Book design lovers - check out this (close-to-funded) Kickstarter project celebrating Juan Ángel Cotta's outstanding illustrated book covers… “Juan Ángel Cotta (1920-1962) was a talented young artist from Buenos Aires that charmed art critics from across the globe with his personal graphic style. His later work, the 103 covers of Los Libros del Mirasol — one of South America's most unique and appealing illustrated editorial collections — has been mostly lost and forgotten over time. Until Now.”
In aid of its 125th birthday, Battersea Arts Centre is celebrating its cultural heritage by digitising its entire poster archive. “The posters are a great visual way of understanding the huge breadth of activity that has happened here over the decades, how embedded the building has always been in the local community and how what happened in Battersea reflected what was happening across the country,” says Lucy Parker, Battersea Arts Centre’s collections access manager.
For Verònica Fuerte, Hey’s founder and creative director, the concept of publishing a book of her studio’s output “wasn’t something I had ever thought about before,” she tells It’s Nice That. Verònica feels that all of the projects the studio have completed in the past 11 years, both the “failures and successes”, are significant for the studio and for people to discover in the book too. “They all had some value, something learnt, however insignificant it seemed at the time.”
Alphabette Veronika Burian published this article on giving credit in the type industry. Crediting authorship is not standarised. It varies across different disciplines, crediting in type design depends on the foundry or studio policies, and, somewhat, on their generosity toward their workers. Although crediting seems a straightforward task, it has proven quite the opposite.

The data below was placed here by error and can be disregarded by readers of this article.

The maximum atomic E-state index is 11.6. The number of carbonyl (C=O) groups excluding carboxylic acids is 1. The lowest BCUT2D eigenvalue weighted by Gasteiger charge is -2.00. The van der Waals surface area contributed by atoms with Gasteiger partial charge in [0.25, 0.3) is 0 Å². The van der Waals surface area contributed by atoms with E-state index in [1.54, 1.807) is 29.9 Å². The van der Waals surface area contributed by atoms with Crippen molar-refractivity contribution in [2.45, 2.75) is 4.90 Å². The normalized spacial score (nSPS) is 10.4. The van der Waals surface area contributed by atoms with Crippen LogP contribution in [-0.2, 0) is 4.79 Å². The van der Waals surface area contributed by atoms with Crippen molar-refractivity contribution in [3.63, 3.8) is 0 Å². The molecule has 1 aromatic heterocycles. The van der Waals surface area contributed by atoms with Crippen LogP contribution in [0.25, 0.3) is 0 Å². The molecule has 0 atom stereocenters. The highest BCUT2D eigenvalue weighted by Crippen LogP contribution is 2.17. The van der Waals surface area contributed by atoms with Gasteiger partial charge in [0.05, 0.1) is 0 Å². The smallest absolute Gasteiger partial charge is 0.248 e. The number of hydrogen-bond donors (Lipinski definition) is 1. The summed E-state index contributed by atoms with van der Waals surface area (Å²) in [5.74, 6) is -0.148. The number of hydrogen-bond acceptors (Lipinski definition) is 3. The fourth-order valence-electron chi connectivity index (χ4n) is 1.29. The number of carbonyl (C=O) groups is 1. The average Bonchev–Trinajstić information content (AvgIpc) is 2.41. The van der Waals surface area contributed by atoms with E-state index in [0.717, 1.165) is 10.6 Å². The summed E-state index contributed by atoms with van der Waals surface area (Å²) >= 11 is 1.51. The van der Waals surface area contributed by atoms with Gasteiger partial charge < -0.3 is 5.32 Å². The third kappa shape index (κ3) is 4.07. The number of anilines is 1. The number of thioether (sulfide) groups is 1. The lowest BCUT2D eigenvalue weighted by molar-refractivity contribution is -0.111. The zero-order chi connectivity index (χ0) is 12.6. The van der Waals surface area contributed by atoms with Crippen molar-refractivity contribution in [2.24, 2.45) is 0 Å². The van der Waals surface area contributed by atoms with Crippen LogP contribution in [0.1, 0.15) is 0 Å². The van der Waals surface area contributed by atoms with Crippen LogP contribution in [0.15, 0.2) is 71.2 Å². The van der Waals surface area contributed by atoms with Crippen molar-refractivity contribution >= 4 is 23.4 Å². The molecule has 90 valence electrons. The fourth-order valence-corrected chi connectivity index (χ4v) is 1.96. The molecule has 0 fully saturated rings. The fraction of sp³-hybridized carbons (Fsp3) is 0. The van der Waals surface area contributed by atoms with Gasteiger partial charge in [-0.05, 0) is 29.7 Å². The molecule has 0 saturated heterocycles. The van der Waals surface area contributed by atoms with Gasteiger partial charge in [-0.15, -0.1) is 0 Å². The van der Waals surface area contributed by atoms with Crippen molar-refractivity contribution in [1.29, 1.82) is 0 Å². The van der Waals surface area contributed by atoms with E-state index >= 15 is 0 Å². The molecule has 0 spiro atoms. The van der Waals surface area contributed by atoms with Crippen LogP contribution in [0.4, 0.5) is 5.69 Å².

'Permission to Belong' is the result of years of documenting the lives of resettled families from Myanmar/Burma, and a tribute to all refugee and migrant families. Limited to 95 handmade copies. A story of migration, home and belonging.
Read this insightful interview with lettering (& type) queen Jess Hische on her career and New York times best selling book. “Almost everyone has a fear of failure and that emotion can feel paralyzing when it comes to both life and work. Achieving is great, but, as Jessica Hische has learned, real accomplishment is pushing through the initial fear to actually start creating.”
The Galapagos typeface with its geometric letterforms and swooping descenders is one beloved by designers. Designed by Dinamo and Felix Salut, the typeface was originally developed from a game Felix designed titled the Galapagos Game. Felix’s original incarnation was acquired by Amsterdam’s Stedelijk Museum as a nugget of design history, but now there is an affordable, pocket version.
A new membership based online archive was made with graphic designers in mind. The visual search feature supports a serendipitous browse, see instant results as you filter and combine people, firms, disciplines, decades, countries, and formats. I am thrilled as it gives those of us remote to the physical archive unprecedented access to this important collection… become a member today and get beta access later this month.
The Dutch typeface designer Gerard Unger, who has died aged 76, did much to improve legibility in newspapers, books and transport systems. His best known typeface, Swift, with sharp serifs (the horizontal feet of letters) was used to typeset the Shorter Oxford English Dictionary, alongside his matching sanserif type, Argo.